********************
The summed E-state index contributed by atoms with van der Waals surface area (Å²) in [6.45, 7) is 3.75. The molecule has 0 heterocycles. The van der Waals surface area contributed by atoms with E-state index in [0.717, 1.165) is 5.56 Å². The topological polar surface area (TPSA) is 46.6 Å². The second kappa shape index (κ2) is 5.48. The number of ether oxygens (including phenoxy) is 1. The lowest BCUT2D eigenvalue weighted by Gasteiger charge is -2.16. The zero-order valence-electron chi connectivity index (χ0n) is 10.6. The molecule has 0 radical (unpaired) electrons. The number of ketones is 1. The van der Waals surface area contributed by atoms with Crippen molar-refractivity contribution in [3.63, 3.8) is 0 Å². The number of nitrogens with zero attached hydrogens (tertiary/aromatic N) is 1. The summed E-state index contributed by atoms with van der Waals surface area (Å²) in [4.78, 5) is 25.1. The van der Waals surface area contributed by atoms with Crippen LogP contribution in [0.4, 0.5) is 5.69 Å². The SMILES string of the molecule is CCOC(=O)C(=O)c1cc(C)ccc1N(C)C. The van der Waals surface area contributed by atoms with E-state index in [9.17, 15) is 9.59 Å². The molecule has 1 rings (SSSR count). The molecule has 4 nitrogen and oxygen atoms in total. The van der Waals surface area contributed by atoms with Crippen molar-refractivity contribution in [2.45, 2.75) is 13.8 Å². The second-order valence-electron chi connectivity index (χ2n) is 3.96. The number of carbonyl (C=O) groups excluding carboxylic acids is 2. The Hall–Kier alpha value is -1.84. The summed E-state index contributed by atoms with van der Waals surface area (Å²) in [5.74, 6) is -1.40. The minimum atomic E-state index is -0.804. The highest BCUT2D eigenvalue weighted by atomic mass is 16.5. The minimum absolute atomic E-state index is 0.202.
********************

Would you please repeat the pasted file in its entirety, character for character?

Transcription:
The summed E-state index contributed by atoms with van der Waals surface area (Å²) in [6.45, 7) is 3.75. The molecule has 0 heterocycles. The van der Waals surface area contributed by atoms with E-state index in [0.717, 1.165) is 5.56 Å². The topological polar surface area (TPSA) is 46.6 Å². The second kappa shape index (κ2) is 5.48. The number of ether oxygens (including phenoxy) is 1. The lowest BCUT2D eigenvalue weighted by Gasteiger charge is -2.16. The zero-order valence-electron chi connectivity index (χ0n) is 10.6. The molecule has 0 radical (unpaired) electrons. The number of ketones is 1. The van der Waals surface area contributed by atoms with Crippen molar-refractivity contribution in [3.63, 3.8) is 0 Å². The number of nitrogens with zero attached hydrogens (tertiary/aromatic N) is 1. The summed E-state index contributed by atoms with van der Waals surface area (Å²) in [4.78, 5) is 25.1. The van der Waals surface area contributed by atoms with Crippen LogP contribution in [0.4, 0.5) is 5.69 Å². The SMILES string of the molecule is CCOC(=O)C(=O)c1cc(C)ccc1N(C)C. The van der Waals surface area contributed by atoms with E-state index in [9.17, 15) is 9.59 Å². The molecule has 1 rings (SSSR count). The molecule has 4 nitrogen and oxygen atoms in total. The van der Waals surface area contributed by atoms with Crippen molar-refractivity contribution in [2.45, 2.75) is 13.8 Å². The second-order valence-electron chi connectivity index (χ2n) is 3.96. The number of carbonyl (C=O) groups excluding carboxylic acids is 2. The Hall–Kier alpha value is -1.84. The summed E-state index contributed by atoms with van der Waals surface area (Å²) in [5.74, 6) is -1.40. The minimum atomic E-state index is -0.804. The highest BCUT2D eigenvalue weighted by atomic mass is 16.5. The minimum absolute atomic E-state index is 0.202.